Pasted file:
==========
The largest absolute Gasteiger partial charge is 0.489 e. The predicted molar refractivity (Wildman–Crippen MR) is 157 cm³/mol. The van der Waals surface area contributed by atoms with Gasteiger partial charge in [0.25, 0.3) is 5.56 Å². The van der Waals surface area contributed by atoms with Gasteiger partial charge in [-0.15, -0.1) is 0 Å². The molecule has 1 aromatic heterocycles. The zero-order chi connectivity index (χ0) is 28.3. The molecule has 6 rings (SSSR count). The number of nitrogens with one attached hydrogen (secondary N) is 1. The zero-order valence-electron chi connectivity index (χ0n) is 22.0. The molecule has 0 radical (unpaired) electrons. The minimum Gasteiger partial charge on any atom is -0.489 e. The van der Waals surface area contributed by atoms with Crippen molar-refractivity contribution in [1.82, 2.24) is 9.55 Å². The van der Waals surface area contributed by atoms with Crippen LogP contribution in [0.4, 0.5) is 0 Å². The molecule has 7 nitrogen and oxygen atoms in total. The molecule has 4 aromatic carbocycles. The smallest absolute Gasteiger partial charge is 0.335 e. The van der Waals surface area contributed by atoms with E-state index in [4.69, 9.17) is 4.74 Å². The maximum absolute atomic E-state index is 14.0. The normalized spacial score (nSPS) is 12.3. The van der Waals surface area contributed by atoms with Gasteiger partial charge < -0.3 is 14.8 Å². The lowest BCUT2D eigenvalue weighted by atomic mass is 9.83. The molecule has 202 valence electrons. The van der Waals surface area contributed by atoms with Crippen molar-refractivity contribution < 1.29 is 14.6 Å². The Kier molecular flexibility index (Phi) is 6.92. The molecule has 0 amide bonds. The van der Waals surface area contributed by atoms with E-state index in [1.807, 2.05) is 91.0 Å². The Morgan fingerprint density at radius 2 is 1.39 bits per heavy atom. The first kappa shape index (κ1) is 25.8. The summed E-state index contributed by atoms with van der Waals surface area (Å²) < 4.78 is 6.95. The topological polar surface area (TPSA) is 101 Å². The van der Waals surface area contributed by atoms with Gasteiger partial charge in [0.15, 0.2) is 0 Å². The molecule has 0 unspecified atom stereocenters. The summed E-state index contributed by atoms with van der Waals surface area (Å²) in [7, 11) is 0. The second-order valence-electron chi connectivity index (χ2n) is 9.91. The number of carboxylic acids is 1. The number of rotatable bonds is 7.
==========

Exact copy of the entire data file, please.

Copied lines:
The largest absolute Gasteiger partial charge is 0.489 e. The predicted molar refractivity (Wildman–Crippen MR) is 157 cm³/mol. The van der Waals surface area contributed by atoms with Gasteiger partial charge in [0.25, 0.3) is 5.56 Å². The van der Waals surface area contributed by atoms with Gasteiger partial charge in [-0.15, -0.1) is 0 Å². The molecule has 1 aromatic heterocycles. The zero-order chi connectivity index (χ0) is 28.3. The molecule has 6 rings (SSSR count). The number of nitrogens with one attached hydrogen (secondary N) is 1. The zero-order valence-electron chi connectivity index (χ0n) is 22.0. The molecule has 0 radical (unpaired) electrons. The minimum Gasteiger partial charge on any atom is -0.489 e. The van der Waals surface area contributed by atoms with Crippen molar-refractivity contribution in [1.82, 2.24) is 9.55 Å². The van der Waals surface area contributed by atoms with Crippen LogP contribution in [0.4, 0.5) is 0 Å². The molecule has 7 nitrogen and oxygen atoms in total. The molecule has 4 aromatic carbocycles. The smallest absolute Gasteiger partial charge is 0.335 e. The van der Waals surface area contributed by atoms with E-state index in [4.69, 9.17) is 4.74 Å². The maximum absolute atomic E-state index is 14.0. The normalized spacial score (nSPS) is 12.3. The van der Waals surface area contributed by atoms with Gasteiger partial charge < -0.3 is 14.8 Å². The lowest BCUT2D eigenvalue weighted by atomic mass is 9.83. The molecule has 202 valence electrons. The van der Waals surface area contributed by atoms with Crippen molar-refractivity contribution < 1.29 is 14.6 Å². The Kier molecular flexibility index (Phi) is 6.92. The molecule has 0 amide bonds. The van der Waals surface area contributed by atoms with E-state index in [1.807, 2.05) is 91.0 Å². The Morgan fingerprint density at radius 2 is 1.39 bits per heavy atom. The first kappa shape index (κ1) is 25.8. The summed E-state index contributed by atoms with van der Waals surface area (Å²) < 4.78 is 6.95. The topological polar surface area (TPSA) is 101 Å². The van der Waals surface area contributed by atoms with Gasteiger partial charge in [0.15, 0.2) is 0 Å². The molecule has 0 unspecified atom stereocenters. The summed E-state index contributed by atoms with van der Waals surface area (Å²) in [7, 11) is 0. The second-order valence-electron chi connectivity index (χ2n) is 9.91. The number of carboxylic acids is 1. The number of rotatable bonds is 7.